The purpose of this assignment is three-fold:
1. Summative – how much did the students learn and can apply from a major section of the unit?
2. Introduction to the style of historical writing of the kind that will be required in high school under the Common Core Standards and college.
3. Reinforce writing skills learned in Language arts and Reading.
SPANISH-AMERICAN WAR: REFLECTIVE HISTORICAL ESSAY
OBJECTIVE: To write a concise essay, supported by textual evidence from a variety of sources.
OBJECTIVE: To write from the perspective of a historical character’s worldview and experiences
OBJECTIVE: To evaluate, decide and explain if the Spanish-American War was justified to be fought and/or worth the expense.
2-3 pages, single spaced typed (title page does not count)
Topic sentence/thesis statement ( your position, what you will prove)
Answers question: “Was the Spanish-American War justified (“Right thing to do”) and worth the expense?”
Is written as if the author was one of the historical characters listed below
Position argued fits the character selected (ex. – Senator Henry Cabot Lodge supports imperialism)
Argument is supported by numerous textual examples (“numerous” = “many”)
Concluding sentence (in historical writing, summarizes major evidence why you are right)
Accurate information ( ex -the Rough Riders did not have droids or mutant wizards)
Free of spelling/punctuation/basic grammatical errors
SOURCES: Lecture notes, Movie notes, Handouts, Primary sources, textbook, internet
DUE DATE: Monday March 12
Select one of the following characters, read their biographies below and write from their perspective.
Senator Henry Cabot Lodge (1850-1924)
Lodge was a US Senator, lawyer and historian from Boston, Massachusetts. A close friend and mentor of Theodore Roosevelt, Lodge was a member of one of the wealthier and most socially prominent families in America . Lodge grew up in Boston’s exclusive Beacon Hill neighborhood, attended Harvard university, where he received a law degree and PhD before entering politics. A powerful senator and forceful personality, Lodge was a strong nationalist, a fervent imperialist and a believer in the superiority of the “Anglo-Saxon race” over other peoples.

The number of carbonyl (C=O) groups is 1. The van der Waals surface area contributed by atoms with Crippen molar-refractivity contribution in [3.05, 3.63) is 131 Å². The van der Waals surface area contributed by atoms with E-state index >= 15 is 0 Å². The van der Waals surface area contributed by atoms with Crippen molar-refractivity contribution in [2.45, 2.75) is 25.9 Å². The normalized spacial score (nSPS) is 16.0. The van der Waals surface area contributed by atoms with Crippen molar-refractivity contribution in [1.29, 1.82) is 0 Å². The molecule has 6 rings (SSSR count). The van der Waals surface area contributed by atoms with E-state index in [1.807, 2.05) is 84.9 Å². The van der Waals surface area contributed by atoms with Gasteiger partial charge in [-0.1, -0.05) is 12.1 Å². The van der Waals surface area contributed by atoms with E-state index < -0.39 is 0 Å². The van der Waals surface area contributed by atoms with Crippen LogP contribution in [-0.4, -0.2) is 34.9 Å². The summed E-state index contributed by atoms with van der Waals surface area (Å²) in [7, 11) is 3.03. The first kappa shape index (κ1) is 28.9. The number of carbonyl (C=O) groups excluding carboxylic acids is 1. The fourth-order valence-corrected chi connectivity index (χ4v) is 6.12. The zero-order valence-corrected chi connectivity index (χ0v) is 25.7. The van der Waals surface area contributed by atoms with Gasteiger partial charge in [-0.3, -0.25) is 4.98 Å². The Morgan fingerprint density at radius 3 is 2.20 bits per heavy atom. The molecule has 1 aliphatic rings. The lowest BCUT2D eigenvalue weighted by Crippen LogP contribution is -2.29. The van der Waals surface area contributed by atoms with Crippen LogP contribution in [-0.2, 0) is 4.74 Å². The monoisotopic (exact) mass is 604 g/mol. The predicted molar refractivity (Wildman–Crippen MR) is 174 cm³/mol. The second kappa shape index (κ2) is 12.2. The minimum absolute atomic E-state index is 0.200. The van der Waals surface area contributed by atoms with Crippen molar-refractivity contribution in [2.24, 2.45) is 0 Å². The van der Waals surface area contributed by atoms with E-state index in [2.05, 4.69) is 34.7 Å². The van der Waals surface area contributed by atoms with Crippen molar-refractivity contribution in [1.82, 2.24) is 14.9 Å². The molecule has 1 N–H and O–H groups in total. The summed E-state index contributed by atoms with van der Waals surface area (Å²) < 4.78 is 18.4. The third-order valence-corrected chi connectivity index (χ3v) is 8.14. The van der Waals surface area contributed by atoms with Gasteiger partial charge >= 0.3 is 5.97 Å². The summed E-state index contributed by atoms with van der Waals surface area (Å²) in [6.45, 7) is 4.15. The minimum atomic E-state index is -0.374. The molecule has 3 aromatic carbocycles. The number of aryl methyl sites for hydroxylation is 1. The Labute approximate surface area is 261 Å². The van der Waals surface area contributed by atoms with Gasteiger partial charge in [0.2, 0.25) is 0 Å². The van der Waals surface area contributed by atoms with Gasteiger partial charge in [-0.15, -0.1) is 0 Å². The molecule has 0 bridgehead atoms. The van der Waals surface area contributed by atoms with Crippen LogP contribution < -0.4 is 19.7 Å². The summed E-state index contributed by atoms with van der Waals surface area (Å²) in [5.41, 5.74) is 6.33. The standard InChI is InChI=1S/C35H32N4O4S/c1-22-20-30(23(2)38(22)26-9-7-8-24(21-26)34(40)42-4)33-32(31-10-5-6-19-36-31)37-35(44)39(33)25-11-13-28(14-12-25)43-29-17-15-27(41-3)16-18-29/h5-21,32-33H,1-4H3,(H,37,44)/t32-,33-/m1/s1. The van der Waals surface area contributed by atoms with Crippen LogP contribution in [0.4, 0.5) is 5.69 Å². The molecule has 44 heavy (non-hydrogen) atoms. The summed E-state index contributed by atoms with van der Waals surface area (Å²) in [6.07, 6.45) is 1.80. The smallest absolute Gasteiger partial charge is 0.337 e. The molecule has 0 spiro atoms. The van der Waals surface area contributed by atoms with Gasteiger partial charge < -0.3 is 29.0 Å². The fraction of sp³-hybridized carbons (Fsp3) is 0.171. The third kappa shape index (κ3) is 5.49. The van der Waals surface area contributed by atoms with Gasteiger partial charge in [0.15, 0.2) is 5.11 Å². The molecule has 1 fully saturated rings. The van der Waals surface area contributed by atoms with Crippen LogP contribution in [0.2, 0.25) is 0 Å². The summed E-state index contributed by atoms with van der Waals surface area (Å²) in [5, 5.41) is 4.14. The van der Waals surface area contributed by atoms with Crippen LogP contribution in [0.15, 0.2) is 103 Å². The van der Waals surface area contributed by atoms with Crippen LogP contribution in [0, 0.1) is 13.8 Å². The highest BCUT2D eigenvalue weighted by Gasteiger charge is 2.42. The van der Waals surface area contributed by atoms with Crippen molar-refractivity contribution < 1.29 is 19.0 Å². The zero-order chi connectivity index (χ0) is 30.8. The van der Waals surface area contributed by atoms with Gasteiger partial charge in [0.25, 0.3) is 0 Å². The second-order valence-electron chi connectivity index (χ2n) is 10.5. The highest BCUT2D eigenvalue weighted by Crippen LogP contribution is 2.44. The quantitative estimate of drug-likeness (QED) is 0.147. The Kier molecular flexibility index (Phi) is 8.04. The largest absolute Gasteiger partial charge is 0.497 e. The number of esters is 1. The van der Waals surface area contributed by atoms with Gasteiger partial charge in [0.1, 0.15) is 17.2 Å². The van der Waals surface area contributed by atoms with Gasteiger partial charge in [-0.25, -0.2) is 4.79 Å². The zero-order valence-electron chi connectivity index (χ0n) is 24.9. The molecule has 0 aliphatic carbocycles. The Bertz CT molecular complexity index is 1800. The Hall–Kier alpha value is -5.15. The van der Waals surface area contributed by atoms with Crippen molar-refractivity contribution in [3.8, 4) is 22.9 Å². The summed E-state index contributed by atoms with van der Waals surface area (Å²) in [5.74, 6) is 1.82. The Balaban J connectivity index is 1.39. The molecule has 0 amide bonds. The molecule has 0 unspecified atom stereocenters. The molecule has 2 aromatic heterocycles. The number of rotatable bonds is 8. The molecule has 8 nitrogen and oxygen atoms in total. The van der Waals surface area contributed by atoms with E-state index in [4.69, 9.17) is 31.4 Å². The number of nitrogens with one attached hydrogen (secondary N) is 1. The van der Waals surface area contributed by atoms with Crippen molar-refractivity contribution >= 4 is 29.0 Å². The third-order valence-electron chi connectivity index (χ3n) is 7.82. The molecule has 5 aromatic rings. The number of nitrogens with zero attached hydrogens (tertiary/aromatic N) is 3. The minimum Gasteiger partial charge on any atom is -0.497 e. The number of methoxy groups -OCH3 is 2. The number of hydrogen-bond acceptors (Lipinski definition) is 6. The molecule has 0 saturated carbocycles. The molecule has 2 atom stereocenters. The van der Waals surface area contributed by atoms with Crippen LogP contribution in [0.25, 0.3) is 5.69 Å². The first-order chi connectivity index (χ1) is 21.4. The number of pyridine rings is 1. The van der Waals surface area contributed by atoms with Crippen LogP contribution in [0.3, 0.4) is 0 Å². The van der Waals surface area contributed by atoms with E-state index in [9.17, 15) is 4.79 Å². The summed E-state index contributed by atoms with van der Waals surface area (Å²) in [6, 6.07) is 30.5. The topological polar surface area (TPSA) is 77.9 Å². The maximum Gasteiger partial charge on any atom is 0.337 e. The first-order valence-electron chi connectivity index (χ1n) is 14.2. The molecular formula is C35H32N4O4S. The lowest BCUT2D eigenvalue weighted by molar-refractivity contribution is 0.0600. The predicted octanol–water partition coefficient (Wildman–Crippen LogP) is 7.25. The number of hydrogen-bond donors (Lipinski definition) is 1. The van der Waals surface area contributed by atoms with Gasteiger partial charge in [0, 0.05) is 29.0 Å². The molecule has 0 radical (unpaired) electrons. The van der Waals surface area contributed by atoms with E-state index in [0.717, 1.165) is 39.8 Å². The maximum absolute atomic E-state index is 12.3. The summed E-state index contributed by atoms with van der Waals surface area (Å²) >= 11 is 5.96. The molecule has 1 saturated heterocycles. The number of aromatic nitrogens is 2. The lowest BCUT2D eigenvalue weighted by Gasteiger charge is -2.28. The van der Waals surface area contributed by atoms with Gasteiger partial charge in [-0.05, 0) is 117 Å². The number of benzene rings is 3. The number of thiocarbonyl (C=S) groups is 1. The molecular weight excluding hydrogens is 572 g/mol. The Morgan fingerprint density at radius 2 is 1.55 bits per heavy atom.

Colonel Charles Young (1864-1922)
The son of former Slaves, Charles Young was one of the first African-Americans to overcome severe discrimination and graduate from West Point US. Military Academy, to receive a commission in the US Army and the first to reach the high rank of Colonel. Young fought with and commanded units of Buffalo Soldiers in the Indian Wars as a Lieutenant and as a Major in the Spanish-American War, where Young personally led a squadron of 10th Cavalry Buffalo soldiers at San Juan Hill, fighting alongside Teddy Roosevelt and the Rough Riders. After the war, Young went on to work as an intelligence officer, military attache as a professor of military studies before fighting in the Mexican Expedition of 1916 . When WWI began, Young was considered for a major command in France when racist elements in the US Army forced Young to retire under protest for “medical reasons”, though Young was later reinstated by the Secretary of War and promoted to Colonel.
One of Young’s proteges, Sgt. Maj. Ben Davis, later became the first African-American General in US History, Gen. Benjamin O. Davis)
Clara Barton (1821-1912)
A former school teacher from Massachusetts, Clara Barton was the founder of the American branch of The Red Cross. Famous for her humanitarian work nursing soldiers injured during the Civil War, Barton lectured, worked for civil rights, women’s suffrage and social reform before organizing the American Red Cross. As the President of the Red Cross, Barton provided assistance to people suffering the ravages of war, natural disaster and disease across the world. In her seventies, during the Spanish-American War, Barton provided medical help to anyone in Cuba – insurgent, Spaniard or American soldier or Cuban civilian – who was injured or sick.
.Emiliano Aginaldo (1869-1964)
A Filipino general, politician, independence leader, guerrilla commander and President of the Philippines, Emiliano Aguinaldo was at different times a friend, enemy, subject and ally of the United States. And not in that order.